Here's a helpful description of them from the MySQL docs:
A trigger is a named database object that is associated with a table, and that activates when a particular event occurs for the table.
Some uses for triggers are to perform checks of values to be inserted into a table or to perform calculations on values involved in an update. - MySQL.com
Triggers are useful for automating repetitive tasks. You can just set up a trigger to do some calculation after every specific database action. You can also set up a trigger to perform data validation tasks on a table.
A trigger gets fired when an
DELETE operation happens on a database table. A trigger is fired per row, so if multiple rows of data are being inserted or deleted, each one still fires the action setup by the trigger. A trigger can be set to fire before or after an action.
In this tutorial, you'll learn how to create triggers, how to drop them, and when they're useful.
How to Create A Trigger
To create a new trigger, use the
CREATE TRIGGER command. This command has the following structure:
CREATE TRIGGER trigger_name trigger_time trigger_event ON table_name FOR EACH ROW trigger_body
So here's a breakdown of every line:
- The keyword
CREATE TRIGGERis mandatory and is followed by the name of the trigger. You'll use this name to refer to the trigger in future, and to delete the trigger if the need ever arises. This name should be unique per database.
trigger_timeis a variable value that can only be either
AFTER. This determines whether the trigger will fire before or after the event has happened.
trigger_eventis another variable that has a limited number of possible options. This variable cannot be any value other than
DELETE. It specifies what event to listen for.
table_nameis the name of the table the trigger should watch. This has to be the name of an existing table in your database, but it can be an empty table.
FOR EACH ROWis the other mandatory part of the trigger definition.
trigger_bodyis the SQL query that you want to be run when this trigger is fired.
To create an example trigger, I will create a simple
users table for practice.
CREATE TABLE users ( fullname VARCHAR(120), email VARCHAR(120), username VARCHAR(30), password VARCHAR(60) );
Now, we can create a simple trigger and attach it to this empty table. A trigger that encrypts string passwords before they are inserted using the
MD5 function would make sense.
CREATE TRIGGER password_hasher BEFORE INSERT ON users FOR EACH ROW SET NEW.password = MD5 (NEW.password);
This example is pretty straightforward and self-explanatory. But there's a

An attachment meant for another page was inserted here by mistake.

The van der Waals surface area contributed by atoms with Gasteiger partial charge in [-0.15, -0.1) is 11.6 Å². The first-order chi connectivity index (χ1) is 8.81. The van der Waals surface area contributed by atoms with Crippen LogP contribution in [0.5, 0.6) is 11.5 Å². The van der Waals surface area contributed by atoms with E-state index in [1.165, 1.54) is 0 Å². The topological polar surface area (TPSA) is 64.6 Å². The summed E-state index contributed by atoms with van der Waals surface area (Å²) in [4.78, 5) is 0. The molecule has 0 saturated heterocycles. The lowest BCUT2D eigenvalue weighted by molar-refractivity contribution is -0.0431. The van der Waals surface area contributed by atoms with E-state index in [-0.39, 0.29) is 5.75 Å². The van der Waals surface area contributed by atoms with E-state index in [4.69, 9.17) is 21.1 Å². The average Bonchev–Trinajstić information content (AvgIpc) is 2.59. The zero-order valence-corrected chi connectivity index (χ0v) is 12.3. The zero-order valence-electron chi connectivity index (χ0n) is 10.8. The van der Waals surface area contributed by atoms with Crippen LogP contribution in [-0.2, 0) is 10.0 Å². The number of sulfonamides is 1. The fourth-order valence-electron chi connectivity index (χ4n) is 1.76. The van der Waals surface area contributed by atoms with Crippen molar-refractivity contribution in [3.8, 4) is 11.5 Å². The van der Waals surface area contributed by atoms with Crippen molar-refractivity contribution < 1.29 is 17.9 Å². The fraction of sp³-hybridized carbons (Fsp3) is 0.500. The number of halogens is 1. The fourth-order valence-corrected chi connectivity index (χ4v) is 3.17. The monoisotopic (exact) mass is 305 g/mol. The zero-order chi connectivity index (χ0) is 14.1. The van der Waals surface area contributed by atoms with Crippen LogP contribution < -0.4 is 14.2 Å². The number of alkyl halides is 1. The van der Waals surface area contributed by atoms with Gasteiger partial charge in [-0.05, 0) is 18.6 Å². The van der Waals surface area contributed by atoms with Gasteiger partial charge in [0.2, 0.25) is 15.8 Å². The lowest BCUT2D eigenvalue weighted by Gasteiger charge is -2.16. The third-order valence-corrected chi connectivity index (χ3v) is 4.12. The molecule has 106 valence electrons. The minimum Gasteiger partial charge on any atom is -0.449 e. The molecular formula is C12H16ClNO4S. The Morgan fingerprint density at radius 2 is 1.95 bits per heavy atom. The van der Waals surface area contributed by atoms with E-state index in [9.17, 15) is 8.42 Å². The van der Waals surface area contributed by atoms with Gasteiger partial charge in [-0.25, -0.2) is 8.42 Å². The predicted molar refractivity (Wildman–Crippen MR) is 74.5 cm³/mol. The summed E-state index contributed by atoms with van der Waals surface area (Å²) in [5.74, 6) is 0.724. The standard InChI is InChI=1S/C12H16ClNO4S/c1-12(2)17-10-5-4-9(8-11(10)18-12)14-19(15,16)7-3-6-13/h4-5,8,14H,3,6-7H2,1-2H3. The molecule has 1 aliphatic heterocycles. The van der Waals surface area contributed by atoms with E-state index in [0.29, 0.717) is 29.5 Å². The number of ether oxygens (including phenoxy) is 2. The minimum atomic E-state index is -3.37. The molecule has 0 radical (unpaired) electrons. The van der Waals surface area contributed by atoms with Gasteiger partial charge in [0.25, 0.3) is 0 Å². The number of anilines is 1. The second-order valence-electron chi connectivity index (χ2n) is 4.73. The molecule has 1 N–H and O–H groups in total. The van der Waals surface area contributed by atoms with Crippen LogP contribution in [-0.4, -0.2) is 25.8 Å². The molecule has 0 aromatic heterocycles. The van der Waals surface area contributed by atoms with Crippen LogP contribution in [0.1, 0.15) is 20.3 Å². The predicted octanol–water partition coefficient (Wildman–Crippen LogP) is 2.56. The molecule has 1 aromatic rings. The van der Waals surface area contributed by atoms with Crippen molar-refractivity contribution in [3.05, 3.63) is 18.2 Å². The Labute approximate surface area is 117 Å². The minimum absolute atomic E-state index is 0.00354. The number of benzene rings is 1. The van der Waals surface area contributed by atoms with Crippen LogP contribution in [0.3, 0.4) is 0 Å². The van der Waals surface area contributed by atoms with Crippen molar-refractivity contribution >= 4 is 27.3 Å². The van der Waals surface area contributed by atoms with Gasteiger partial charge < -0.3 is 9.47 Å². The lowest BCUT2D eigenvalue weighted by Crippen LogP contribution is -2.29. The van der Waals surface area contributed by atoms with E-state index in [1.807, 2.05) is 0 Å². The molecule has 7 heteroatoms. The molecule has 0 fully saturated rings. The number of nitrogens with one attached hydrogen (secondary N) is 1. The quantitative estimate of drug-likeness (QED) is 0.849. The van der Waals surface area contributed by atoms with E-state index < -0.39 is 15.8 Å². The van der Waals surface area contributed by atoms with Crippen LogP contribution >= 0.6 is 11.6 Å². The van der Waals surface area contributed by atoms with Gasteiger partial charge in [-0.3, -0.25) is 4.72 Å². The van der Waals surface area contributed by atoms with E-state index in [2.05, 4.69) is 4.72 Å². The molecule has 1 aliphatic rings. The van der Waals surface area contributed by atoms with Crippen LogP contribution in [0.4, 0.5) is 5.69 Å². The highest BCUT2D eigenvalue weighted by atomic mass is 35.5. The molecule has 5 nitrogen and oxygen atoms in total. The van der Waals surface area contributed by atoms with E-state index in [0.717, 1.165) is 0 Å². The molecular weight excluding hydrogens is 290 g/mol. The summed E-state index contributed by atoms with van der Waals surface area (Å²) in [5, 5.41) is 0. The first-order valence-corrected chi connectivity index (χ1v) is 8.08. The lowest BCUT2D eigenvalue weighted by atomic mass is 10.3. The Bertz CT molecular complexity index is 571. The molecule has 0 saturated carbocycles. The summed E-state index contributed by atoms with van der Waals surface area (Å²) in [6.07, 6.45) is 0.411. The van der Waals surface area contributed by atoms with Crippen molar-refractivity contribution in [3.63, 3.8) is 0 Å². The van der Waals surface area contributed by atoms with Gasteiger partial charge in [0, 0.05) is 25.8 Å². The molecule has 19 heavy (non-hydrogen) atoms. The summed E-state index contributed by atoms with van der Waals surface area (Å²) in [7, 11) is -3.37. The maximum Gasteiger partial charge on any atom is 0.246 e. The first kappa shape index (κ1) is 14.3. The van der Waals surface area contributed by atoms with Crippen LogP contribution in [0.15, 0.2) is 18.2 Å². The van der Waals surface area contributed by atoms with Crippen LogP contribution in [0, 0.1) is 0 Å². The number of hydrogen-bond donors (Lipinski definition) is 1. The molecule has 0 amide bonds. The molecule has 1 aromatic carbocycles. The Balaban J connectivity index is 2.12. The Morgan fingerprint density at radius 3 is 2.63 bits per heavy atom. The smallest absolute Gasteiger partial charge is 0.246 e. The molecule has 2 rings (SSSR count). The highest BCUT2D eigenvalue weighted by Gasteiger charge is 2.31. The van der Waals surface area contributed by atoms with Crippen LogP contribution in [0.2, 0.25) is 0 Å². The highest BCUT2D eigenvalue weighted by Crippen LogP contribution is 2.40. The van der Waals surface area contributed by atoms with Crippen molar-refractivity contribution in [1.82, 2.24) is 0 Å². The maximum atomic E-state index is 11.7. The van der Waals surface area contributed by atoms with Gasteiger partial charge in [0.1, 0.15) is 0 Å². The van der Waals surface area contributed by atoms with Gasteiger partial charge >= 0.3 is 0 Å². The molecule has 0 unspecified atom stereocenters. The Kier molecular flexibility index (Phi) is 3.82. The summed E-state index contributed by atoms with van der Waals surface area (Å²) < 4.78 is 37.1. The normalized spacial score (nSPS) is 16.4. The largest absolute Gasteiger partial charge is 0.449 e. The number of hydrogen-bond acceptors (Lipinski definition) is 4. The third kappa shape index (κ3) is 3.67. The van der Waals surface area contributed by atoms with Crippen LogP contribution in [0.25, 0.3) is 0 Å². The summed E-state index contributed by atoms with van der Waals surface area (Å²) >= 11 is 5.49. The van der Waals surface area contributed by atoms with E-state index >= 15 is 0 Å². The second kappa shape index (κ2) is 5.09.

NEW keyword there. This keyword gives you access to the new data being created and lets you use or modify the values as you like.
You can only modify these values if your set
BEFORE. If the
event_time is set to
AFTER, the data has already been stored before getting to the trigger so it cannot be modified again.
You can use the
NEW keyword in
UPDATE events but not the
There's also the
OLD keyword that you can use in
UPDATE event triggers that gives you access to the former values of the affected record. You can't use this keyword on an
INSERT event because there is no previous record before new data is created.
To test this trigger, insert a row into the
INSERT INTO users VALUES ( 'idris babu', 'email@example.com', 'zubby1', 'password' );
Check your table for the values. You should have something like this:
The password value has been correctly encrypted. 🥳
How to Drop a Trigger
After creating a trigger, you might want to stop its execution for some reason. In this case, you can drop the trigger.
To drop the trigger, use the
DROP TRIGGER command. The command only requires the name of the trigger. You can use the command like this:
DROP TRIGGER password_hasher;
Running this query will remove the trigger that we created above and every record inserted from now on will not have the password encrypted.
To test this, insert the same record as before, and check the result.
The newly created record doesn't have an encrypted password.
Something to keep in mind: if you drop the table completely, all associated triggers are also dropped automatically.
When to Use Triggers
- Logging: You can have a trigger to automatically write to another table on insertion, update, or deletion of record from a table.
- Data validation: You can write a trigger to ensure data is a certain type and correct values can be set when needed.
- Data syncronisation: You can use a trigger to keep related tables updated. For example, in an ecommerce table, every time a sales record gets created, a trigger can update the vendor's balance. Or if the vendor's record is deleted, a trigger can remove all their products.
I hope you now understand SQL triggers and when to use them so you can write better queries.
If you have any questions or relevant advice, please get in touch with me to share them.
To read more of my articles or follow my work, you can connect with me on LinkedIn, Twitter, and Github. It’s quick, it’s easy, and it’s free!